For a nation that is arguably considered home to the world’s hardest-working residents who regularly work long hours, including overtime shifts, and take little days off, Golden Week is the well-deserved long “holiday” period for Japanese workers.
Made up of 4 national holidays packed into a 7 day period, Golden Week is one of the longest and busiest breaks that Japanese workers receive apart from the New Year and Obon celebrations. Golden Week is a prime time for travel, leisure, or simple time off from work for many Japanese.
Golden Week starts at the end of April on the 29th, that is Showa Day (昭和の日), the birthday of the former Emperor Showa. It also consists of Constitution Day (憲法記念日) on May 3rd, commemorating Japan’s postwar constitution of 1947, Greenery Day (緑の日), dedicated to the environment on May 4th, and lastly Children’s Day (こどもの日) on May 5th, when families celebrate the future success of their son’s, hanging up carp windsocks or koinobori, and display traditional samurai dolls. While Children’s Day commemorates boys, Hina Matsuri (ひな祭り) or the Doll Festival celebrates the future success of daughters on March 3rd.
Why are Japanese People Frustrated?
This year for Golden Week 2021, to limit the spread of COVID-19, the Japanese government declared an emergency and a resulting lockdown for 4 prefectures, including Tokyo, Osaka, Hyogo, and Kyoto, as the number of cases has been rapidly increasing in the past weeks in these locations. The measures were put in place to prevent people from going out and traveling from these COVID “hotspot” locations to less affected regions across the country.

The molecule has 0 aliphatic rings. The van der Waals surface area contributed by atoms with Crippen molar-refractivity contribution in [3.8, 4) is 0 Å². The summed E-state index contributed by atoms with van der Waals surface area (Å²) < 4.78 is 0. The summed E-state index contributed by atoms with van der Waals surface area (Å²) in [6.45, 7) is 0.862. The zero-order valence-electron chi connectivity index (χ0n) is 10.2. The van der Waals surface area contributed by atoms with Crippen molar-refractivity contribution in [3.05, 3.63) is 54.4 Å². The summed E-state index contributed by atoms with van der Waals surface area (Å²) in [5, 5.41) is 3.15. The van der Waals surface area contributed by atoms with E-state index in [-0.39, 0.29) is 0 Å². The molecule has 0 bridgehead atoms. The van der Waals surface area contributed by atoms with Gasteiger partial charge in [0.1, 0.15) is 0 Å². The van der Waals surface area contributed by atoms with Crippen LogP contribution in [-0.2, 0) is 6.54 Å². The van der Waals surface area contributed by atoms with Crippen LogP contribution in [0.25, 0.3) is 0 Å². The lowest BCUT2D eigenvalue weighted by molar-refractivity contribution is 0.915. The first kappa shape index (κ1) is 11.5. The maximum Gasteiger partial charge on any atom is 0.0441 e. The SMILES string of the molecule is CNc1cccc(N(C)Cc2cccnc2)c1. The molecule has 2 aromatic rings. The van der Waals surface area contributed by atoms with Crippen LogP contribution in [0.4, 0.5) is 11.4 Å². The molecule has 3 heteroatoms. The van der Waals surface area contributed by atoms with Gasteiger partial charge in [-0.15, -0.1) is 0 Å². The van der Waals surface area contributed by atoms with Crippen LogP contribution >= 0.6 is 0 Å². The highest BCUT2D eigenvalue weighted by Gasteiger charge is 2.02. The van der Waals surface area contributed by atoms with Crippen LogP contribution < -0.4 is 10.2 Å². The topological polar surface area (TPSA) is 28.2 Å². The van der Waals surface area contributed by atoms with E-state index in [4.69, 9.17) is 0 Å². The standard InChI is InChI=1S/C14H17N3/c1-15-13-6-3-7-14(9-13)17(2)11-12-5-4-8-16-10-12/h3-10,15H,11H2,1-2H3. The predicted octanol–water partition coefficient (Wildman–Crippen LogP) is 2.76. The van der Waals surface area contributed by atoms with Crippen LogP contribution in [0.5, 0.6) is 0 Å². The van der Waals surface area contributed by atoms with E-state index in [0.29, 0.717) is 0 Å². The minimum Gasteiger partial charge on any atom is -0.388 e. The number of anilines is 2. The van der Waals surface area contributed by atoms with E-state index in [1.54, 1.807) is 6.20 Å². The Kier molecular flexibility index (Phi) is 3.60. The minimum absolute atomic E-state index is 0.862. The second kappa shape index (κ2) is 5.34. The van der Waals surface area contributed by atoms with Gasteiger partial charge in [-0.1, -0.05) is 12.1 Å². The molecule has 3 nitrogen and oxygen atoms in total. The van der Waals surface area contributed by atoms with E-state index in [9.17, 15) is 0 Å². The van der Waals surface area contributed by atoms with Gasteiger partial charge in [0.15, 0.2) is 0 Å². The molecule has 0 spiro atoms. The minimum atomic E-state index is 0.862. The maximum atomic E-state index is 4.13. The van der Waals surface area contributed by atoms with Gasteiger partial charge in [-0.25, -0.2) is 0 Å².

The government has also banned the sale of alcohol at restaurants and bars and canceled the admission of fans to sporting events. Further, the government declared they would provide 500 billion yen (4,600,000 USD) to aid businesses hurt by the order.
While this all may seem like the proper thing to do amid the pandemic, the Japanese are still upset with the sudden stricter orders for Golden Week for a few key reasons. These revolve around the government’s hypocrisy of surrounding these laws as government officials have continued to be caught breaking their own rules regarding lockdown procedures, their willingness to hold the postponed 2020 Olympics despite slow vaccine rollouts, and the obvious stress of having to return to lockdown.
Nonetheless, the measures taken by the government are for everyone’s own good, as the number of COVID-19 cases has been rapidly increasing in the weeks leading up to what is usually one of Japan’s busiest travel seasons. With that said, many Japanese have expressed that the last-minute announcement of the stricter orders was evidence of the government’s poor crisis management capabilities.
The decision to ban restaurants and bars from serving alcohol was likely a good decision in limiting the spread of the virus as many of the recently infected people were in their 20’s and contact tracing processes often discovered clusters at izakayas and karaoke bars.
What is troubling and possibly also reflective of the government’s poor crisis management is that it has been reported that the downtown areas of neighboring prefectures have been flooded with Tokyo residents. Further, some bars and restaurants have taken advantage of the last-minute decisions by finding loopholes that could have been accounted for with greater planning as they have been allowing customers to bring their own alcohol into the venues.
What Role Does the Olympics Play?